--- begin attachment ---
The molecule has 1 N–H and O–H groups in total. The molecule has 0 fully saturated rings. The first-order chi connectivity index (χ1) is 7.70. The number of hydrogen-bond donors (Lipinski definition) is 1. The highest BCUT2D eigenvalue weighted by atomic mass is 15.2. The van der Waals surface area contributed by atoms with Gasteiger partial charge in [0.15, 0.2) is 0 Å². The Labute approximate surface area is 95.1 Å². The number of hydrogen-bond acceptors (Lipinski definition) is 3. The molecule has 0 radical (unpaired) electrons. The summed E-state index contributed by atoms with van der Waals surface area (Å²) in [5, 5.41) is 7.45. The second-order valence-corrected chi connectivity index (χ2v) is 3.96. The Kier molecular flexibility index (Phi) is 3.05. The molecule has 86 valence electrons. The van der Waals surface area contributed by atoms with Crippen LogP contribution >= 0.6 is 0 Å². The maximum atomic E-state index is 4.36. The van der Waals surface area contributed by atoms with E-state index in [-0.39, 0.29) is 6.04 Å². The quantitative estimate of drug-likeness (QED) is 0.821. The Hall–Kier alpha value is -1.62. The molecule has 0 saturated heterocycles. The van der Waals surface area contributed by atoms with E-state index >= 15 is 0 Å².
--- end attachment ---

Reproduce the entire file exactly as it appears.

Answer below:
The molecule has 1 N–H and O–H groups in total. The molecule has 0 fully saturated rings. The first-order chi connectivity index (χ1) is 7.70. The number of hydrogen-bond donors (Lipinski definition) is 1. The highest BCUT2D eigenvalue weighted by atomic mass is 15.2. The van der Waals surface area contributed by atoms with Gasteiger partial charge in [0.15, 0.2) is 0 Å². The Labute approximate surface area is 95.1 Å². The number of hydrogen-bond acceptors (Lipinski definition) is 3. The molecule has 0 radical (unpaired) electrons. The summed E-state index contributed by atoms with van der Waals surface area (Å²) in [5, 5.41) is 7.45. The second-order valence-corrected chi connectivity index (χ2v) is 3.96. The Kier molecular flexibility index (Phi) is 3.05. The molecule has 86 valence electrons. The van der Waals surface area contributed by atoms with Crippen LogP contribution >= 0.6 is 0 Å². The maximum atomic E-state index is 4.36. The van der Waals surface area contributed by atoms with E-state index in [-0.39, 0.29) is 6.04 Å². The quantitative estimate of drug-likeness (QED) is 0.821. The Hall–Kier alpha value is -1.62. The molecule has 0 saturated heterocycles. The van der Waals surface area contributed by atoms with E-state index >= 15 is 0 Å².